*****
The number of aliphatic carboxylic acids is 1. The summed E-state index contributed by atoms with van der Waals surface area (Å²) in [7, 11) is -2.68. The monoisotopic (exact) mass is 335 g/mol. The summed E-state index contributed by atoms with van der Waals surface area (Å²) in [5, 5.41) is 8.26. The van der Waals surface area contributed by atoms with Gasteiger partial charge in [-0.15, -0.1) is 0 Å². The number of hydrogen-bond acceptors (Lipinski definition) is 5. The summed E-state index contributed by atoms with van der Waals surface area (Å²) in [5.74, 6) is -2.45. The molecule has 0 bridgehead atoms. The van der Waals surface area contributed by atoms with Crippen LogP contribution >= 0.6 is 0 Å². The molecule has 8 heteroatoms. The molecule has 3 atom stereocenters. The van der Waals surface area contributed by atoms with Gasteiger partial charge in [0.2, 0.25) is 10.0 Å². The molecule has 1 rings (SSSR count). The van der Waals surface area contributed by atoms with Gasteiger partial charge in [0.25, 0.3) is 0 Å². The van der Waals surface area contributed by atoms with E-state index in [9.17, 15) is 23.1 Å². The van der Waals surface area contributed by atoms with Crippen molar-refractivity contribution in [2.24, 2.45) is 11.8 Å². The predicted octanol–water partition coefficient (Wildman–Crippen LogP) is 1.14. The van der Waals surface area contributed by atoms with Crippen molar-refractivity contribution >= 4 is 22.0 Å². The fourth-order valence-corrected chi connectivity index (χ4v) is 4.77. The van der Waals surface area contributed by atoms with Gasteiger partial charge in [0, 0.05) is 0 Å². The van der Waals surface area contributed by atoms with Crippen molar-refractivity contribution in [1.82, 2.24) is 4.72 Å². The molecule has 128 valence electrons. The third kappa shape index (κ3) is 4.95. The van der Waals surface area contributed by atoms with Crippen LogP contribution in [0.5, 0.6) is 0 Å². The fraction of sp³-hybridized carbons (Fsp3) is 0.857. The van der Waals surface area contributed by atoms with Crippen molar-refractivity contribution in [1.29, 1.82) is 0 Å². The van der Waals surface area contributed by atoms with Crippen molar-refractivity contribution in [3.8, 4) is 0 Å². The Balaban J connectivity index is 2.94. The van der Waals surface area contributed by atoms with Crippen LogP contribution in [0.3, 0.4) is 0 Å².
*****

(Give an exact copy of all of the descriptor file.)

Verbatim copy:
The number of aliphatic carboxylic acids is 1. The summed E-state index contributed by atoms with van der Waals surface area (Å²) in [7, 11) is -2.68. The monoisotopic (exact) mass is 335 g/mol. The summed E-state index contributed by atoms with van der Waals surface area (Å²) in [5, 5.41) is 8.26. The van der Waals surface area contributed by atoms with Gasteiger partial charge in [-0.15, -0.1) is 0 Å². The number of hydrogen-bond acceptors (Lipinski definition) is 5. The summed E-state index contributed by atoms with van der Waals surface area (Å²) in [5.74, 6) is -2.45. The molecule has 0 bridgehead atoms. The van der Waals surface area contributed by atoms with Crippen LogP contribution >= 0.6 is 0 Å². The molecule has 8 heteroatoms. The molecule has 3 atom stereocenters. The van der Waals surface area contributed by atoms with Gasteiger partial charge in [0.2, 0.25) is 10.0 Å². The molecule has 1 rings (SSSR count). The van der Waals surface area contributed by atoms with Gasteiger partial charge in [0.25, 0.3) is 0 Å². The van der Waals surface area contributed by atoms with E-state index in [9.17, 15) is 23.1 Å². The van der Waals surface area contributed by atoms with Crippen molar-refractivity contribution in [2.24, 2.45) is 11.8 Å². The predicted octanol–water partition coefficient (Wildman–Crippen LogP) is 1.14. The van der Waals surface area contributed by atoms with Crippen molar-refractivity contribution >= 4 is 22.0 Å². The fourth-order valence-corrected chi connectivity index (χ4v) is 4.77. The van der Waals surface area contributed by atoms with Gasteiger partial charge in [0, 0.05) is 0 Å². The van der Waals surface area contributed by atoms with Crippen molar-refractivity contribution in [1.82, 2.24) is 4.72 Å². The molecule has 128 valence electrons. The third kappa shape index (κ3) is 4.95. The van der Waals surface area contributed by atoms with Crippen LogP contribution in [0.5, 0.6) is 0 Å². The fraction of sp³-hybridized carbons (Fsp3) is 0.857. The van der Waals surface area contributed by atoms with Crippen molar-refractivity contribution in [1.29, 1.82) is 0 Å². The van der Waals surface area contributed by atoms with Crippen molar-refractivity contribution in [3.8, 4) is 0 Å². The Balaban J connectivity index is 2.94. The van der Waals surface area contributed by atoms with Crippen LogP contribution in [0.3, 0.4) is 0 Å².